BBC gelligroesmill,PIC

Arthur Moore (1887 – 20 January 1949) was born in Pontllanfraith, Blackwood, Monmouthshire, the eldest son of local miller, William Moore.
By the age of ten, Moore had developed an interest in amateur engineering and in his early teenage years, using a hand made lathe driven by the water-wheel at the mill, he built a working model of a horizontal steam engine. On entering a competition in The Model Engineer magazine he received as his prize a book by Sir Oliver Lodge entitled, Modern Views Of Magnetism And Electricity, which awakened his interest in wireless.
He soon began erecting wire aerials and building his rudimentary radio station, consisting of a coherer-based receiver and a spark-gap transmitter. It was his engineering talent that enabled him to store electricity in his batteries via a generator coupled to the mill wheel itself. The same generator was also used to charge batteries for the local farms that were at that time not connected to the mains supply.
Using the contemporary although basic spark-gap transmitter technology of the time, Moore together with his friend Richard Jenkins, an electrical engineer at the local coal mine, made what was probably the first use in Wales of amateur wireless for business purposes. Having set up a second transmitting and receiving station at Ty Llwyd farm, owned by Jenkins’s father which was located approximately three and a half miles south of Gelligroes at Ynysddu in the direction of Newport, Moore received an order over the air for grain to be delivered from the mill to the farm.
In the early hours of 15 April 1912, in the loft of the 17th century Gelligroes Mill, 26 year old Moore received a faint signal in Morse Code:
“CQD CQD SOS de MGY Position 41.44N 50.24W. Require immediate assistance. Come at once. We have struck an iceberg. Sinking….We are putting the women off in the boats…..” Moore continued to copy out the Morse signals he was receiving: “We are putting the passengers off in small boats” “Women and children in boats, cannot last much longer…..”
Then came the final signal: “Come as quickly as possible old man; our engine-room is filling up to the boilers.” Moore relayed the news to the locals and to the local constabulary, who did not believe him. Two days later, the locals received confirmation through the local and national press that it was true. The newspapers also confirmed – as Moore had claimed—that the new “SOS” distress signal had been used by the Titanic’s radio operators along with the usual “CQD” signal, thus proving that Moore had indeed received the signals from the doomed liner.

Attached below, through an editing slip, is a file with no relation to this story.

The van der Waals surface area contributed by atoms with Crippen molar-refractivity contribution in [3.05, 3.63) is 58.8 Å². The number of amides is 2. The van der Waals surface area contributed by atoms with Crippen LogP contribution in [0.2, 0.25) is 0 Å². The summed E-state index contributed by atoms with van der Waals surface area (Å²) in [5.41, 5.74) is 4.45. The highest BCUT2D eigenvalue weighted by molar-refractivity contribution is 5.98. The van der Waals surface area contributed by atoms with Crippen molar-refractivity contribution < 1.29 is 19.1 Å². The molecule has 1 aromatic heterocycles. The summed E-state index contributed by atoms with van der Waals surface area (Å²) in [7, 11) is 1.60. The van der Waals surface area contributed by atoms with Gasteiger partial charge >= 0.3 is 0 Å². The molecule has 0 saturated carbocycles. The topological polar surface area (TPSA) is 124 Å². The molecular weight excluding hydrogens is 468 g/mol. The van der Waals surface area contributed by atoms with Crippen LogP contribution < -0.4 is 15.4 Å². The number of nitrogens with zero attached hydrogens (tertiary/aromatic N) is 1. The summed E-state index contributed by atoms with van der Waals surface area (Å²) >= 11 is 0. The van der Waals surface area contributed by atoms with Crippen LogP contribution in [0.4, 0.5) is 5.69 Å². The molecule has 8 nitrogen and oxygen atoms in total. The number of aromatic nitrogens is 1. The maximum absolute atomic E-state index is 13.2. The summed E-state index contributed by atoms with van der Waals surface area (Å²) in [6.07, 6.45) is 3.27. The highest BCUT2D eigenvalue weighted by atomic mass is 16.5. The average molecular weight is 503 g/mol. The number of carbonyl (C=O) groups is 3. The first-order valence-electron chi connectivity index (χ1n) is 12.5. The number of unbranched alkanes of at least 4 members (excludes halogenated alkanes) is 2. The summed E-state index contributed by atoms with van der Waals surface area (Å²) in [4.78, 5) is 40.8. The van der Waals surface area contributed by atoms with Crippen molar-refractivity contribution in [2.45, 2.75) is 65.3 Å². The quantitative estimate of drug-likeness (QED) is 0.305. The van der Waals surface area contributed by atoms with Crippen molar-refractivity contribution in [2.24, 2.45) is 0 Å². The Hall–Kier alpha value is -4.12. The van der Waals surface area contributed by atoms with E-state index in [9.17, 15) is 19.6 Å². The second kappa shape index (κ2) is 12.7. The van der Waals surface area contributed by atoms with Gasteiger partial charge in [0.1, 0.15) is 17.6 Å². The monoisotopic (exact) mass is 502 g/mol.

At the time it was understood that the range of the Titanic’s wireless was 400 miles in daylight, and possibly up to 2000 miles in darkness. It now became clear that Moore had received radio waves from 3000 miles using nothing more than his own crude home-made equipment.
In the summer of 1912, Moore’s activities and the publicity surrounding him following the Titanic disaster soon led to him coming to the attention of the then Monmouthshire Education Committee, who offered him a scholarship to the British School of Telegraphy in Clapham, London, so he left to embark on his studies in the world of science and wireless communication.
Moore’s achievements came to the attention of Guglielmo Marconi, the “father of wireless” himself after a local resident wrote to Marconi to inform him of Moore’s achievement. Marconi then came to Gelligroes to meet Moore and to discuss his work and his experiments, and he invited Moore to join the Marconi Company as a draughtsman.
By 1914, Moore was transferred to the Ship Equipment Department of the Marconi Company, and on the outbreak of the First World War he was engaged as a technician in “special Admiralty fittings” – working on the armed merchant ships which operated clandestinely on the open seas and were known as Q-ships.
He also supervised the installation of wireless equipment on the Dreadnought-class battleships HMS Invincible and HMS Inflexible which steamed the 8,000 miles south to the Falkland Islands in 1914, to face down a German naval threat to the south Atlantic islands.
Connected with the Admiralty through the Marconi Company, Moore later became assistant to Captain H.J. Round (who was himself Chief Assistant to Guglielmo Marconi), and he worked with Captain Round on the further development of the thermionic radio valve without which advancements in radio could not have taken place.
Moore remained at Marconi’s until his retirement in 1947, but just a year later with his health failing he moved to Jamaica to recuperate. He was 62, and would never return to Wales, his homeland.
After only six months in Jamaica he left for England, and on Thursday 20 January 1949 he died in a Bristol convalescent home.
Today, Moore’s mill at Gelligroes, which was once a favoured source of grain milling for the local crop farmers, now has a radio museum and a candle-making workshop, which has a Royal Warrant to make candles for Prince Charles.


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